Thulstrup's print depicting the Battle of Shiloh

Print depicting the Battle of Shiloh.

Thure de Thulstrup

Saved: Four 1862 Battlefields

Thanks to the efforts of our donors, plus the availability of state grants and generous landowner donations 101 acres of 1862 Civil War history are now saved! These five tracts include land from multiple efforts, and 61 acres at Shiloh in the West, and crucial tracts at Fredericksburg, Glendale and South Mountain in the East.

These battlefields represent different theaters of the war, but they share the distinction of having played an important part in shaping the history of our great nation.

The Trust and other preservationists have already saved many acres of land at both of these battlefields, but development is a real and present threat. This victory helps to ensure that the land we and others have worked so hard to protect is not compromised.

The History

On the eve of the battle of Shiloh, Confederate General Albert Sidney Johnston spoke the words "We shall attack them at daylight tomorrow." 

Attack at daylight they did, and after hours of bloody fighting and thousands of casualties on both sides, Johnston's foe in battle, Union General Ulysses S. Grant, echoed those same words. Counseled by advisors to retreat, Grant declared, "Retreat? No! I propose to attack at daylight, and whip them."

The carnage at the end of those two days was almost unimaginable. Nearly 24,000 casualties — killed, wounded, missing, or captured — made Shiloh the bloodiest battle in all American history up to that time.

Months following Shiloh, the Battle of Antietam became the bloodiest day in American history. And leading up to that infamous September day was the Battle at South Mountain on September 14. Today, our supporters are adding 18 acres to the 686 they have already saved at this battlefield. These 18 acres are at Crampton’s Gap, where Union General William Franklin took at least three hours deploying his 12,000-man force to attempt to dislodge a few hundred Confederate defenders. Soon enough, the Federals gained control of all three passes through the South Mountain range. Yet the stubborn resistance on the part of the Confederates bought Confederate commander General. Lee precious time to begin the process of reuniting his army, setting the stage for the Battle of Antietam three days later.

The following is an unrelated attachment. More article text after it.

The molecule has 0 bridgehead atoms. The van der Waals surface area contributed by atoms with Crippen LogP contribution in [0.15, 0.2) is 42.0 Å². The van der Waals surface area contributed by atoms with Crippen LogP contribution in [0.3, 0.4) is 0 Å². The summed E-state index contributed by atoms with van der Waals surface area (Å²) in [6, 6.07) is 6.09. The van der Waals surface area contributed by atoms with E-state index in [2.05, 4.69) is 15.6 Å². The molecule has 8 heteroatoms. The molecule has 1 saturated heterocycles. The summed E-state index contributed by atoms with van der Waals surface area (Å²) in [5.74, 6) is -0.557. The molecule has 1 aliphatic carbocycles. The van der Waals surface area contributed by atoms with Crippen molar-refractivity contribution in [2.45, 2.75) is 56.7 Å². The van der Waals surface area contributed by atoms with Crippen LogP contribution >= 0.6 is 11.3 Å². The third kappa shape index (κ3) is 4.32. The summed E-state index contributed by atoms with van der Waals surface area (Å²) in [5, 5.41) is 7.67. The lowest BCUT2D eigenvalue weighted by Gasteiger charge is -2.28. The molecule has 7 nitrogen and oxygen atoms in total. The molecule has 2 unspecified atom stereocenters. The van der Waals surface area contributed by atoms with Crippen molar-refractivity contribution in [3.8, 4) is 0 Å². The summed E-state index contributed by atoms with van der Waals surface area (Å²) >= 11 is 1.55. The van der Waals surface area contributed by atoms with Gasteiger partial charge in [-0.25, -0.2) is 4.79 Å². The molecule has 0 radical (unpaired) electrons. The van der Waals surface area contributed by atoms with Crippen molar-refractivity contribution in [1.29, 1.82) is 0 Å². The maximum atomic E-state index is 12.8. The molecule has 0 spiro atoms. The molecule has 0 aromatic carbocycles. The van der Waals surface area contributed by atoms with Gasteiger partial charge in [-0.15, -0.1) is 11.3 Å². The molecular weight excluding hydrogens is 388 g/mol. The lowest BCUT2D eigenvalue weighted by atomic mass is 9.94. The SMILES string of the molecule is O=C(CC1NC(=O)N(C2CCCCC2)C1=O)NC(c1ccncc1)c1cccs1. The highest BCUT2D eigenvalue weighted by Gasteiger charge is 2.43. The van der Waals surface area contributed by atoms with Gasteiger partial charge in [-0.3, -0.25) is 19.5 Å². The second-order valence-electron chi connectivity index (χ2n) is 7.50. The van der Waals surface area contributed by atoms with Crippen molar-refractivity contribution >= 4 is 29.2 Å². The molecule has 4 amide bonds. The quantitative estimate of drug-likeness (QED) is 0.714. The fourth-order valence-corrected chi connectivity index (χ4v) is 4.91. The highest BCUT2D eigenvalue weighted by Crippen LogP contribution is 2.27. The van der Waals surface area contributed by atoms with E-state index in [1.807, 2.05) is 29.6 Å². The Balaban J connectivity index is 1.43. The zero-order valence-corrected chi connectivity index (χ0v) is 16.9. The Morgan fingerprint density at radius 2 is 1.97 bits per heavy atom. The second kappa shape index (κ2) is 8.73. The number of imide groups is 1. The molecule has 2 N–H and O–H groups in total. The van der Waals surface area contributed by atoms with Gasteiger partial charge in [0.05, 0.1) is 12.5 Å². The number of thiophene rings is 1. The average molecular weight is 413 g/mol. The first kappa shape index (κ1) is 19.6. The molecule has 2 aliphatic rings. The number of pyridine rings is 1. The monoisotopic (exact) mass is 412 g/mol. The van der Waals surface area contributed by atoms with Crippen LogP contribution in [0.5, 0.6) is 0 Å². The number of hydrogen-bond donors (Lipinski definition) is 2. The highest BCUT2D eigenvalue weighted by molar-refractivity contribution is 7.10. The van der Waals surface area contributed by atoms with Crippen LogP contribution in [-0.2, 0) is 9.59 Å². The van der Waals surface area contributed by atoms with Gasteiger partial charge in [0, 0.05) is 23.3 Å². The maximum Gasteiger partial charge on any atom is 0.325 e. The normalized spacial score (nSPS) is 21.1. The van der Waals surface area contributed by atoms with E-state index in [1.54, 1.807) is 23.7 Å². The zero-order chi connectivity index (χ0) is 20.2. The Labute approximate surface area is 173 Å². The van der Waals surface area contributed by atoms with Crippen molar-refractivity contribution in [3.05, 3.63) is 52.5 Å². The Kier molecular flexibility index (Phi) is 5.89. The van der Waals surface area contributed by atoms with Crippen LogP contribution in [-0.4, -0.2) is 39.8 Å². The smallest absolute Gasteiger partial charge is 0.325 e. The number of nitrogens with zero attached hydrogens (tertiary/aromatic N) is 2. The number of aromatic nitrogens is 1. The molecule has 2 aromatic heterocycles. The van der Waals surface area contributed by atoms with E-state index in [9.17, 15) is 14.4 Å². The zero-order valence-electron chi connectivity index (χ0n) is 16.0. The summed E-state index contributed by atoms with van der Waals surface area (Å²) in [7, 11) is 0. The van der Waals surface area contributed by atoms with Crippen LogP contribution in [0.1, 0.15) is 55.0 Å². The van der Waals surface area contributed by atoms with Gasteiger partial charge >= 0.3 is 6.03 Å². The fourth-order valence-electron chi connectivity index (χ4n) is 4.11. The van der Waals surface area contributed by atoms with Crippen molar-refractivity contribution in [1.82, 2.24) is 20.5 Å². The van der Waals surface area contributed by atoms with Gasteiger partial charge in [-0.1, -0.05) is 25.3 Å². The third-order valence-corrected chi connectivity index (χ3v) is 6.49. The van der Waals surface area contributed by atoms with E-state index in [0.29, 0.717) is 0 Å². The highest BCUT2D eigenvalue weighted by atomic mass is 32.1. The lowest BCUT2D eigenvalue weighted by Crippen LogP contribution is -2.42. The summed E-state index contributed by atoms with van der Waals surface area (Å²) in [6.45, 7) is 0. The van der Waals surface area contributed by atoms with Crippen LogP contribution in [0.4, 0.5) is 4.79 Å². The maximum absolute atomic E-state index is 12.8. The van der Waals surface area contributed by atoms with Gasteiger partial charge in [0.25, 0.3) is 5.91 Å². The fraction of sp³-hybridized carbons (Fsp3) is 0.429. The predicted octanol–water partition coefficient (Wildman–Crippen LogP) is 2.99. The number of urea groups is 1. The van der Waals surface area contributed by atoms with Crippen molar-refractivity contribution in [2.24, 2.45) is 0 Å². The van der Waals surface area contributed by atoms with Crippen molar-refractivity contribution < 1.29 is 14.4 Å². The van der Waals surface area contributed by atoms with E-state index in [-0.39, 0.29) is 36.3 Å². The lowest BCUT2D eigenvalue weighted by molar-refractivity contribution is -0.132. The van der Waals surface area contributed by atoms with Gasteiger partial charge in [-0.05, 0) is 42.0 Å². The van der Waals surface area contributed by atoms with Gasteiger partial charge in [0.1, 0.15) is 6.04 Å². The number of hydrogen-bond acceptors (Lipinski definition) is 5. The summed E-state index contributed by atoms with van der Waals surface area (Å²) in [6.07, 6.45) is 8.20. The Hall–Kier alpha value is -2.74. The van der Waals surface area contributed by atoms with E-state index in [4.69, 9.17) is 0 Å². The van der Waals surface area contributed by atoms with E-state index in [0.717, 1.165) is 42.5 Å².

Earlier that summer, the Battle of Glendale had taken place on June 30 as part six of the Seven Days’ Battles. The battle, also known as “Frayser’s Farm,” took place just a few miles outside of Richmond and sits in an area that is highly threatened by development today. This preservation victory protects nine acres and gets us one step closer to completely protecting this entire battlefield. These nine acres are important for many reasons – the land was an untouched “hole in the doughnut,” surrounded by hallowed ground saved by our members in previous years. Thankfully now, these acres in the center will never fall prey to development.

Swaths of contiguous open “raw” land are back in high demand by developers in both the Richmond and Fredericksburg areas, making every victory all the more important. At the battle of Fredericksburg, we can celebrate preserving 11 acres adjacent to “Latimer’s Knoll” and near the Slaughter Pen Farm, the Trust’s landmark preservation success. Saving this sector, that was aflame with fighting on the afternoon of December 13, is an important step in preserving the full historical meaning of this sacred place. Thanks to our members, we have ensured that these hallowed acres will never be paved over.

Your Victory